The Fate of the Yellow Woodbee

by Dave and Neta Jackson
Series: Trailblazer Books #24
138 pages, Historical Fiction
Reviewed by Lorewen

Very moving and well-written, but some violence and slightly inappropriate pictures.


Five missionaries and their families set out to bring the Gospel of Christ to the Auca tribe in South America. Told from the alternating points of view of the missionaries themselves and a fictional Auca boy, this is a story of God's transforming power working through seemingly tragic events.


Excellent. Good is shown as good and bad as bad, and at the same time the reader can relate to the motives of both. The missionaries are great role models of people overflowing with the love of God.

Spiritual Content

God, Jesus, the Gospel, and the Bible (or "God's Carving") are mentioned many times. Singing "warrior spirits" are seen at one point. There are two brief mentions of tribal religion. The main theme of the book is God's unconditional, sacrificial love.


Killing is mentioned and characters are threatened many times. Some characters are wounded and they recover. Some main characters die, and the finding of their bodies is described, though not in any detail. None of the violence is at all graphic.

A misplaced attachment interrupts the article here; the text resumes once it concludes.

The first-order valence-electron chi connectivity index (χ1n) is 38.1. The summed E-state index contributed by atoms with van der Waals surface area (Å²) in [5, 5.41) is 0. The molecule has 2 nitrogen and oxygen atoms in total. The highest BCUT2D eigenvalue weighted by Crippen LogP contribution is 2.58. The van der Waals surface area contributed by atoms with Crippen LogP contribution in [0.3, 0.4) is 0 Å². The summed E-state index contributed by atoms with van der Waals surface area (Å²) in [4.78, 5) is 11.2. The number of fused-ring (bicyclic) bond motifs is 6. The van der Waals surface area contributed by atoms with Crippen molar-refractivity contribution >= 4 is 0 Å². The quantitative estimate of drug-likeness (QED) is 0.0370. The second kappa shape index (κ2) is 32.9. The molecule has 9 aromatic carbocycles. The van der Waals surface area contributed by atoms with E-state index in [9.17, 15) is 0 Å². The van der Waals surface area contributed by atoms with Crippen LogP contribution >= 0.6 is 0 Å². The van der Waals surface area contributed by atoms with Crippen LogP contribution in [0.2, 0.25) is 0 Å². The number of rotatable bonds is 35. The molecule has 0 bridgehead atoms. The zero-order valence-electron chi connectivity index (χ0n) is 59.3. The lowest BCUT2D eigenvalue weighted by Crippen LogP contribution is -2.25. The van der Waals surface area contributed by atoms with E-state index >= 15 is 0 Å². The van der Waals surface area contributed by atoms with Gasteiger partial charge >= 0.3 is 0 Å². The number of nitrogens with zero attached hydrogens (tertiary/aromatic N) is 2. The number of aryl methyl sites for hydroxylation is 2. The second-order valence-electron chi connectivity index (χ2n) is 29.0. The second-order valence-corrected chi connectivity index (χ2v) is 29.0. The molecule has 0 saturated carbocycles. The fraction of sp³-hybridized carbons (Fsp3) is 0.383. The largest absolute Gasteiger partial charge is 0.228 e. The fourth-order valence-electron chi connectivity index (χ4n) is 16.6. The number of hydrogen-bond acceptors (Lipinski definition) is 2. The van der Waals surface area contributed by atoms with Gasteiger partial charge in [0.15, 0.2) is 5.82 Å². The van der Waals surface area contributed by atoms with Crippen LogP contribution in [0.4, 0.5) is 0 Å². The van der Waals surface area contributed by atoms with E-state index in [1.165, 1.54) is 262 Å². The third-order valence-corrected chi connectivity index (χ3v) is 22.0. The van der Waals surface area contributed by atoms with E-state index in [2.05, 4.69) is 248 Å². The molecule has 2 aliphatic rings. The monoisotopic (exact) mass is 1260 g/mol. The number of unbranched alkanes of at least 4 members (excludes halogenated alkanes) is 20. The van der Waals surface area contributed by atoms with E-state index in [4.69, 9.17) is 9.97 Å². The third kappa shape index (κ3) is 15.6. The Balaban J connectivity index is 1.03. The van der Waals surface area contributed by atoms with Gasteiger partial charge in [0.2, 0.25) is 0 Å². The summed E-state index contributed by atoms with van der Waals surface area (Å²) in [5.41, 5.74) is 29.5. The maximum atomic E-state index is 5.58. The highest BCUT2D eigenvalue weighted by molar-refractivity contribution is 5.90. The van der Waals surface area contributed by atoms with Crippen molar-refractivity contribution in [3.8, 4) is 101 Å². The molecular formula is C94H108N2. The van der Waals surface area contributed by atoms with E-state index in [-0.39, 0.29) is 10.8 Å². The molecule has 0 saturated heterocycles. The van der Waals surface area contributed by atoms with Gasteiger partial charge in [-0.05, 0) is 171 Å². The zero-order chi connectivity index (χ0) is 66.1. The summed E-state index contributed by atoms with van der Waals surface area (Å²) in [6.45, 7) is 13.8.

Drug and Alcohol Content


Sexual Content

None of the Aucas wear any clothes, and there are several pictures of them, though the pictures are carefully arranged so that little shows. One man and woman try to elope, but are prevented. Polygamy seems to be an accepted thing in the Auca tribe.

Crude or Profane Language or Content

One man calls another a greedy pig. A man talks about women as if they were no more valuable than clay pots.


This is an amazing true story (based on the life of Nate Saint) of God's work in the hearts of a morally bankrupt people clearly headed for destruction, through the Christ-like love of five missionary families. The fictional character who provides the main Auca point of view seems to be morally better than everyone else in his tribe, which annoyed me slightly, but that is the only thing I did not like about this book. The lifestyle of both the Aucas and the missionaries are very well portrayed, especially the Aucas.

Fun Score: 4.5
Values Score: 4.5
Written for Age: 8-10

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